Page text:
It seems to me that the CQRS (Command and Query Responsibility Segregation) approach might be suitable for implementing a robust and responsive social application server on GAE, because:

  1. CQRS doesn't require a SQL database (which GAE doesn't provide)
  2. It does require a database capable of holding serialised objects, which GAE does in fact provide
  3. It requires event queues, which GAE also provides
  4. It supports a non-blocking, asynchronous, message based architecture, which neatly works round GAE's limitations on long-running transactions
  5. It is advertised as being highly scalable, which is after all why optimists choose GAE

The trouble is, I'm a rusty Java programmer with little experience relevant to this choice, and I would very much appreciate any comments from anyone who has used the two together, or at least investigated using one from the experience of using the other.

I think that my main questions are:

  1. Is CQRS over-complex for the early stages of a new application?
  2. Are there any booby-traps that would make them a poor match, such as such as GAE's Datastore perhaps not being a good match to CQRS requirements?
  3. Can anyone recommend either Axon or Jdon as being particularly suitable (or unsuitable) for GAE?
  4. What other questions should I be asking?
  • Ah - just noticed somewhat overlapping question at stackoverflow.com/questions/3781528/… - is there a "correct" way of linking? – Francis Norton Mar 22 '11 at 7:21
  • did you end up making up your mind if CQRS is adequate for implementing a social network ? Can you elaborate on that ? – Siraj Mansour May 27 '14 at 11:30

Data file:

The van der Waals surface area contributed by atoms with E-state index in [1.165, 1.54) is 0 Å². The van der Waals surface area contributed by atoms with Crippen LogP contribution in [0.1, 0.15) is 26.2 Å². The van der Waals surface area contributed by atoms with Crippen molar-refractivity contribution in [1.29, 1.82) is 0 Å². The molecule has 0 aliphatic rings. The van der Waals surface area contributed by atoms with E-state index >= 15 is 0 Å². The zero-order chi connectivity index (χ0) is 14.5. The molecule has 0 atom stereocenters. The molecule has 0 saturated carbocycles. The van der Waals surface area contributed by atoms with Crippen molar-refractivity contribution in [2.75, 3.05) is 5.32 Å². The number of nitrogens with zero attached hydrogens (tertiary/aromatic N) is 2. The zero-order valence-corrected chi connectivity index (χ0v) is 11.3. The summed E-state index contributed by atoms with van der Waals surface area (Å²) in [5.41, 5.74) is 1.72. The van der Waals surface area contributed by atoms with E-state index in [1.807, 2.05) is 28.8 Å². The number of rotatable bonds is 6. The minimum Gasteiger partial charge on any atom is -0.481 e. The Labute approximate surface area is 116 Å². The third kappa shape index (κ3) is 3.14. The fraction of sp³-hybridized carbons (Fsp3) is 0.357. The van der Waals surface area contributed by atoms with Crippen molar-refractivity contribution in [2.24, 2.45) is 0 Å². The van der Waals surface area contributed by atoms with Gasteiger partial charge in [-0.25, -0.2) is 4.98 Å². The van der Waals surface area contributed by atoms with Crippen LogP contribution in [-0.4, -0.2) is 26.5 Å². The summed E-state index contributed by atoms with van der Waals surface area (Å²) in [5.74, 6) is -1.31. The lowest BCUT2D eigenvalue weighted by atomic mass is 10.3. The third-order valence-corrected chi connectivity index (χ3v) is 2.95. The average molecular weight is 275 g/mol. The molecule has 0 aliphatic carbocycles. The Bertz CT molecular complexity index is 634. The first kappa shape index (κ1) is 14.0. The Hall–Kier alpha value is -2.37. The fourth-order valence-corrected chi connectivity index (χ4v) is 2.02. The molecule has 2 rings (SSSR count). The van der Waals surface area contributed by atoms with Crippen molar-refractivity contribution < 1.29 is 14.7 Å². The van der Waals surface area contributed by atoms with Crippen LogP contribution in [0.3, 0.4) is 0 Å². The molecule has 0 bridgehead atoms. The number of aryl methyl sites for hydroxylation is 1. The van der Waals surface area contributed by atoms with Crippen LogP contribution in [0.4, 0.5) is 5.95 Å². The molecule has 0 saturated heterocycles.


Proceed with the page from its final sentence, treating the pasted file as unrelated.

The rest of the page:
• I stalled on the GAE application after prototyping the UI, so I never got to an outcome, I'm afraid. But please leave a comment or reply if you do it and learn something! – Francis Norton May 29 '14 at 13:26

CQRS is not overly complex or difficult, but it does take time to adjust your thinking away from the traditional request/response and client/server interactions that have been pounded into our heads over the years.

In CQRS with event sourcing, the data store is insignificant because you don't require a lot from your storage engine--the NEventStore project (written in C#) can easily support 40-50 different types of storage engines without much difficulty.

Both pure Amazon Web Services and Google App Engine are both great platforms for a CQRS application because they guides you to all of the correct infrastructure choices--asynchronous, non-blocking communication using messaging.

I've never heard of Jdon, but Axon has been around for a while. Try not to lean too heavily on the framework. As your understanding of CQRS deepens, this will become more apparent--basically it's like trying to avoid the use of Hibernate everywhere in your code. You should only use the Axon (or whichever you choose) exactly where it should be used and no more.

Some of the better questions that you might ask surround where to go for help and what resources are already available to help guide your understanding of CQRS. There are a number of good blogs and websites--including cqrsinfo.com--which can help you get started. Also, Greg Young's six-hour video is a must if you're going to start with CQRS.

  • 1
    Thanks for the thoughtful response, and I've found the video at cqrsinfo.com/video – Francis Norton Mar 22 '11 at 6:52
  • @Jonathan Oliver As you saying "asynchronous, non-blocking communication using messaging" support from GAE. Can you guide me what are the GAE services that facilitate this infrastructure? – Pokuri Aug 31 '15 at 12:42
  • @Pokuri The specific technology isn't what I'm promoting. It's the style of communication. – Jonathan Oliver Aug 31 '15 at 18:02

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